HONG KONG PROTEST PARADOX

In Hong Kong, there’s poison in the air and it isn’t just toxic tear gas. Too many people are making excuses for inexcusable violence. It’s one thing to hear protesters claim it’s all the fault of the police, but even journalists and foreign commentators are joining the protesters-can-do-no-wrong bandwagon.

“We in the West have no right to condemn the violence of protesters facing tyranny,” writes Richard Lloyd Parry, talking about Hong Kong in British daily The Times.

On November 28, in the same month that a man was nearly burned alive for disagreeing with a group of partisans, local residents who tried to remove road blocks were physically attacked, a policeman was shot with an arrow and an elderly man died after being hit by a brick during clashes between protesters and their opponents, Parry writes of the protesters: “Far from condemning them as thugs, we should support them in their struggle, recognise their courage and salute them for their continuing and remarkable restraint.”

I beg to disagree. There is inexcusable violence on both sides. The police, who are better armed and enjoy legal privileges, have much to answer for. But the black-shirted demonstrators do not get a free pass to vandalise, let alone beat and burn bystanders.

Parry attributes to Hong Kong a kind of Orientalist essentialism. What might look like deplorable violence to us “right-thinking” people in the West is not deplorable to them. Oh, really?

Sadistic individuals can infiltrate the ranks anywhere, but for a movement to remain viable, those with psychopathic tendencies need be isolated, contained and neutralised. There’s no room for bigots, bullies and thugs in a moral movement, as Mahatma Gandhi, Martin Luther King and Nelson Mandela, no strangers to violence, each learned the hard way.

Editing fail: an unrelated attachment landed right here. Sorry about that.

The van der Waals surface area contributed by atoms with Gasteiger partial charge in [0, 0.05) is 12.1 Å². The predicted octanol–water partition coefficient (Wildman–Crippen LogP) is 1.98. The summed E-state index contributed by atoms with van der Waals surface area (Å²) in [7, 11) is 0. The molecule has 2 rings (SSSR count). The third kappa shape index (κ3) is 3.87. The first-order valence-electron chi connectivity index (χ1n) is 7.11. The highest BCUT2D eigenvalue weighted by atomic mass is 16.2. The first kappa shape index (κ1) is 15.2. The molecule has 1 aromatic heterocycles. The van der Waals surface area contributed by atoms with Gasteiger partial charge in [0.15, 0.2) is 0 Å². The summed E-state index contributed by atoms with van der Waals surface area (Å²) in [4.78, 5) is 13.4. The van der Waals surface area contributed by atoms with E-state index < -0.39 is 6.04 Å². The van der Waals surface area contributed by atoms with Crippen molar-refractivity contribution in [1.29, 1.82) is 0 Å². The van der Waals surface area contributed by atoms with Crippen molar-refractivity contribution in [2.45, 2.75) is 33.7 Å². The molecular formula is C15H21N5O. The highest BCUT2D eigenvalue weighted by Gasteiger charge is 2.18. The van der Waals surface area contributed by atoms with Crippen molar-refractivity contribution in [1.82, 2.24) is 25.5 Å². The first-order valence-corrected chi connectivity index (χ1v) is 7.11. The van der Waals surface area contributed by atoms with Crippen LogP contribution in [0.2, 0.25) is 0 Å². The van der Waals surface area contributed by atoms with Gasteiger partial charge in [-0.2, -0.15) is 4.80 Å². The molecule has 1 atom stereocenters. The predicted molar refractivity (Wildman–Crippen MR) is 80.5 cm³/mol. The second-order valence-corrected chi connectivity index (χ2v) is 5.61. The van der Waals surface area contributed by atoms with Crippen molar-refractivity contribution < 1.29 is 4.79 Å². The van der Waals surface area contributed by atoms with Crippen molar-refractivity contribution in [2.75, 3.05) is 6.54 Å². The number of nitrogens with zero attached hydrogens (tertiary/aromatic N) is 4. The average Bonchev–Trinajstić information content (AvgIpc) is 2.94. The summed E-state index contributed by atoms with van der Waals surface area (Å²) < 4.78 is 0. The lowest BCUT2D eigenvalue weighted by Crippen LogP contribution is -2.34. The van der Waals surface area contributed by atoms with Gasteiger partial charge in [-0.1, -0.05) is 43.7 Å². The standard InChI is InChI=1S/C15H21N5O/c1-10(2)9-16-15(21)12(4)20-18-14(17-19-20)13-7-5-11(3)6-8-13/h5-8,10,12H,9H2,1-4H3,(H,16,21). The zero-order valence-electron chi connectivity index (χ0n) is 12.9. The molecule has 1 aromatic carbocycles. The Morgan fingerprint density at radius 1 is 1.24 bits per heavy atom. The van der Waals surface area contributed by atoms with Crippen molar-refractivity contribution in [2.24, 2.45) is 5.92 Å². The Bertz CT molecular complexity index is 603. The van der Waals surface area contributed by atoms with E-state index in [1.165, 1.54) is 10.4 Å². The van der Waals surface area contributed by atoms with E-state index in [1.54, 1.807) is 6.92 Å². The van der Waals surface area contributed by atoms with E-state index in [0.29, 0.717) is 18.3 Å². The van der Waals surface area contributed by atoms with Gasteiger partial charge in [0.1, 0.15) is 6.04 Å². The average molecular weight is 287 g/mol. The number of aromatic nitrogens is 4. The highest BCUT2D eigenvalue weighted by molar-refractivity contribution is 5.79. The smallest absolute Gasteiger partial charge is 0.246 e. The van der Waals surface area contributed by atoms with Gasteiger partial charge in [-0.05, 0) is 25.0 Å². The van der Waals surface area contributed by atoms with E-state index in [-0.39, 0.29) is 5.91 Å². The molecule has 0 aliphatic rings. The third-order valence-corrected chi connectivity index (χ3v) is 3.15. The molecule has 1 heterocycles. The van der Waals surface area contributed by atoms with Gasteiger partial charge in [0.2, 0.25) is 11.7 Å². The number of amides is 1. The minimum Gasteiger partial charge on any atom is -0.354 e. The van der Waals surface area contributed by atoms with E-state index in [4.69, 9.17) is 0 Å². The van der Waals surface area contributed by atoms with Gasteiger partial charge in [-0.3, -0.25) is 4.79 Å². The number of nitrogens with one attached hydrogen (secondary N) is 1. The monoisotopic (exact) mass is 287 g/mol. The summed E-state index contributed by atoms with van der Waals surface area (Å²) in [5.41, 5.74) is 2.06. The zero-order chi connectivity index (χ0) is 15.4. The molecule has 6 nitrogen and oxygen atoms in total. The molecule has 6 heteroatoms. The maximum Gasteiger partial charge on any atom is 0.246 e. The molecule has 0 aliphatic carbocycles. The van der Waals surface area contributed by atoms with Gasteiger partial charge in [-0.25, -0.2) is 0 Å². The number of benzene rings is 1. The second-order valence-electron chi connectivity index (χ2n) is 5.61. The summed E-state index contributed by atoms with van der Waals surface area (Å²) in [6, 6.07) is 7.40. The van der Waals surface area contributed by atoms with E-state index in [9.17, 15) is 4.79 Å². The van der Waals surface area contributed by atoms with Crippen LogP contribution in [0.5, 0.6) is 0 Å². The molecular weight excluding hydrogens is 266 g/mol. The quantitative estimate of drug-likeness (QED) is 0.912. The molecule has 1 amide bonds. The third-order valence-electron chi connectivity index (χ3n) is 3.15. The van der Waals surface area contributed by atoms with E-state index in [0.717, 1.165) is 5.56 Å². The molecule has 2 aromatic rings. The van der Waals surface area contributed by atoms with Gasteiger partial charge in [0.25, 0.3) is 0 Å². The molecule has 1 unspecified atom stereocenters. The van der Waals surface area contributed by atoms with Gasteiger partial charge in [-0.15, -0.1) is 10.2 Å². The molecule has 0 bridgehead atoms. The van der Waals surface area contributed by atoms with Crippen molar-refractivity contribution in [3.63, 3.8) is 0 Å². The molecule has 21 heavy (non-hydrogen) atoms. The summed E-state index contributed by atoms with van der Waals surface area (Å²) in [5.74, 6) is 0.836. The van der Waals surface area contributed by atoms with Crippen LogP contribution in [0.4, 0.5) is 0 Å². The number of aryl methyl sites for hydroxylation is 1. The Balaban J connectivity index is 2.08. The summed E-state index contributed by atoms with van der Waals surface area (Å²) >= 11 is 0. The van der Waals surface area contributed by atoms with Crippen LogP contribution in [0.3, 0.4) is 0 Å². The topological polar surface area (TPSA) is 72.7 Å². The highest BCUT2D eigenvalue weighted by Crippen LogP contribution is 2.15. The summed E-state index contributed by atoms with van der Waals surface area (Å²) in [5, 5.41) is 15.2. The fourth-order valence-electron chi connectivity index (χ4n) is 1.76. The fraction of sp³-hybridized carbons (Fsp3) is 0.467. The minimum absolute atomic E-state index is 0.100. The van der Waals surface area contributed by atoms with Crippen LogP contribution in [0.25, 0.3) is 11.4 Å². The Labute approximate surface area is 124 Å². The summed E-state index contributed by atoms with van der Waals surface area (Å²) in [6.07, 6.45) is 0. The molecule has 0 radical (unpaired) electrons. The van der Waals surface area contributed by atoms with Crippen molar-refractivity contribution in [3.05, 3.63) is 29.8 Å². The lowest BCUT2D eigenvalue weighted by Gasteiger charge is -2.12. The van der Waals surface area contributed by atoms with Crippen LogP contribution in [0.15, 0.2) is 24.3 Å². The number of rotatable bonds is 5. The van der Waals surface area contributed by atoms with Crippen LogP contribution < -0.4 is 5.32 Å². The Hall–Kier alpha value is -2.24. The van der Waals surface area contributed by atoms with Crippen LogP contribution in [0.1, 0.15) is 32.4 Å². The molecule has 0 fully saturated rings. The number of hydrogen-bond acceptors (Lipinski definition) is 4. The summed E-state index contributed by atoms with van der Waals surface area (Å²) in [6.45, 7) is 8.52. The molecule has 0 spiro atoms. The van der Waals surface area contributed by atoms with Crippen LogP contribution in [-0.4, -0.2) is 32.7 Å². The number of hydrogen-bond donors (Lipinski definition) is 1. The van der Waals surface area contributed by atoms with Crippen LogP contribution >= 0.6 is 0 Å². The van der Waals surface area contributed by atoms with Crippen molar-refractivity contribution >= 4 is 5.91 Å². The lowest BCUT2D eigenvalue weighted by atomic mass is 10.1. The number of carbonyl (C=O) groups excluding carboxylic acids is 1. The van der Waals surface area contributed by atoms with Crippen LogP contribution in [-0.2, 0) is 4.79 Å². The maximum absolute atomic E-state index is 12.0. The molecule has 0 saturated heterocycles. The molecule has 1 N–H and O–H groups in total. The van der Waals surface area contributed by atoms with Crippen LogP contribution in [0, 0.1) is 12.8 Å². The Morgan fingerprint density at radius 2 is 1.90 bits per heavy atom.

Any democracy movement worthy of the name must take human rights, tolerance of diversity and peaceful conduct seriously. Accountability is key, so is honesty.

When a million people marched peacefully in June, hope and elation was in the air. Hong Kong was onto something extraordinarily disciplined, inspiring and good. When nearly 2 million marched, it was one for the history books.

The effusion of music, art, and Cantonese word play demonstrated that soft power is the weapon that people facing down an unfeeling bureaucracy wield best. Cultural creativity inspires, enlightens, soothes and calms; it allows for some breathing space, humility and humour.

But humour and humility are in short supply among vigilantes, who, apparently frustrated with impotent rage, have engaged in staged attacks and takedowns, even mob justice, all the time hiding behind masks, lying through their teeth, torching shops and disrupting transport.

What started out as a good, broad humanitarian movement got hijacked by a handful of narrow-minded, spiteful radicals, often working in autonomous cells. Street fighting has disrupted Hong Kong life ever since the peaceful marches and marred the city’s reputation as a good place to do business.

These scattered attacks do not merit a massive crackdown, let alone intervention by the
People’s Liberation Army, but the situation merits smarter policing, the unmasking of perpetrators and continued citizen vigilance.